big battle). At the same time it's also got a little tongue pressed
into cheek, as the usual clichés in a revenge saga get just the right
touches of harsh comedy (the side character Samuel L. Jackson mostly
voices, Ninja Ninja as the fool of the series, gives some of it, and
some of it just comes through the wild ways that the other samurais
send out their forms of slaughter to Afro) and rapid stylization, with
not just one specific style, though it is mostly indebted to recent
ultra-violent anime. Through first-time director Kizaki and the writers
who are also working mostly as their first efforts, experiment with its
"ghetto" influence with it looking as much like an exploitation flick
from the 70s as much as a sword-revenge story (many of those out for
Afro's head could be compared to those out for Grier or Williamson's
heads in the classic films).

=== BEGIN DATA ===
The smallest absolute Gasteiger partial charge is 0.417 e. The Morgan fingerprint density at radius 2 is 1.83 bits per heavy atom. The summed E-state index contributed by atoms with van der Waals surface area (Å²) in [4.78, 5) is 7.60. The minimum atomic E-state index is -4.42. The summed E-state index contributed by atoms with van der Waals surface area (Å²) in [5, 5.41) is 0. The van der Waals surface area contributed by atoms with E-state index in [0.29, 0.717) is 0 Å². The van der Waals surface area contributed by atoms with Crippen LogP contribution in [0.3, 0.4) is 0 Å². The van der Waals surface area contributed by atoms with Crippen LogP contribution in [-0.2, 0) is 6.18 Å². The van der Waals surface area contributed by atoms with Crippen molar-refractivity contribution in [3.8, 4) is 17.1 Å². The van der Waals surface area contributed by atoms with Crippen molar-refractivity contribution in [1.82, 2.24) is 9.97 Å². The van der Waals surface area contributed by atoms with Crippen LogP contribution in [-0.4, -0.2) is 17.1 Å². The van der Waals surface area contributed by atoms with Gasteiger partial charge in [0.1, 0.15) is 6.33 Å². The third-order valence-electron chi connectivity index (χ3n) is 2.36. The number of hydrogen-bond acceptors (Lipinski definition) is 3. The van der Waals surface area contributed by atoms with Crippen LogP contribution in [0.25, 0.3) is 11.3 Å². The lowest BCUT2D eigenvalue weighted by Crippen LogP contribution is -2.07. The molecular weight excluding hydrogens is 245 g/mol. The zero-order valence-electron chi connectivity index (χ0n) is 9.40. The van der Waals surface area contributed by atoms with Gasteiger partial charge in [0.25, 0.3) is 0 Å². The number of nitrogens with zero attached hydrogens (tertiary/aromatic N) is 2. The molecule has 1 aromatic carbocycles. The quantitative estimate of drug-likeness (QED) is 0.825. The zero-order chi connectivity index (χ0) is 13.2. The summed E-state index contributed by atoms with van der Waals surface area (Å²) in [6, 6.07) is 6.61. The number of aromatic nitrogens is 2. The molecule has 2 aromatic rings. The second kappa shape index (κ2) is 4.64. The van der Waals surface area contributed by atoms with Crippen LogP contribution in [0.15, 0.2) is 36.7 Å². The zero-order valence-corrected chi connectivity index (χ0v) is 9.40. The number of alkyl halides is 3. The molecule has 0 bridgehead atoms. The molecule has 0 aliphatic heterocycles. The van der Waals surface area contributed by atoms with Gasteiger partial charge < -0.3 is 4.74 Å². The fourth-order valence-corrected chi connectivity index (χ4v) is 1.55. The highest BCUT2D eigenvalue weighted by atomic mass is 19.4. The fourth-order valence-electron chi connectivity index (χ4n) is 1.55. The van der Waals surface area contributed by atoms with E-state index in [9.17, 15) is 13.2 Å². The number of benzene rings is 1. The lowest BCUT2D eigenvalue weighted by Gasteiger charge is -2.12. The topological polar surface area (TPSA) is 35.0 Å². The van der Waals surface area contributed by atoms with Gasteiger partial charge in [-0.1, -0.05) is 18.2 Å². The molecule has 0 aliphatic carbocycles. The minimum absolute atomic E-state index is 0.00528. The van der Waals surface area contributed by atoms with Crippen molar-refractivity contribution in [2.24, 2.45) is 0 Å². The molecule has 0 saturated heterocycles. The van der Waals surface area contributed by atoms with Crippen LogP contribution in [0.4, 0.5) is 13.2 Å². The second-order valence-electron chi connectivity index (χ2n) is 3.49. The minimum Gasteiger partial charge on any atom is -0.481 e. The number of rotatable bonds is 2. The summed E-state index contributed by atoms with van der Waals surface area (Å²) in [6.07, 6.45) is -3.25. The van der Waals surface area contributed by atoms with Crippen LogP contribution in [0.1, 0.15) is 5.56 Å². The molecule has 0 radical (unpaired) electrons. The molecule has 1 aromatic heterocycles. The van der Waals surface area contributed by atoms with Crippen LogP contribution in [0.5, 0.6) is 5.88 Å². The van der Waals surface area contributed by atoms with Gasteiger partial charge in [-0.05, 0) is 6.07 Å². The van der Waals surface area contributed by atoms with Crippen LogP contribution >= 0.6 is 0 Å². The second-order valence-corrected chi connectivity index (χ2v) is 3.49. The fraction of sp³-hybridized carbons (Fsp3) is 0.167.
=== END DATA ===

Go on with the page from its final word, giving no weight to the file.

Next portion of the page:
But it's also science fiction to a degree, or at least futuristic in scope, mixing feudal Japan with crafty cyborgs and robots and other technology thrown in (including a robot clone of Afro who mimics his moves but not his subconscious). It's not anything exactly masterpiece-like, and after a few episodes it does come close to being a little tiresome in seeing Afro, who has little-to-no personality and just a straightforward bad motherf***er attitude, on his quest to achieve something higher than his simple 2-level. But it's downright exhilarating, as far as today's anime can get, in seeing the extremely bloody swordplay and other violent bits that come quick but with a lasting after effect, and in seeing how the conventions inherent in the supporting characters, be they in flashbacks to Afro's training or in the present as the ones out for Afro's head on a stick. It might actually be too based on the action for some, and it is a little light on story as it goes along past the flashback episode. Yet with people like Jackson and Perlman as the voices behind the figures, and in such a distinctive blend of the usual and unusual in the genre, it's worth a look for fans, and maybe even as a curiosity to those who dug Chapter 3 in Kill Bill 1.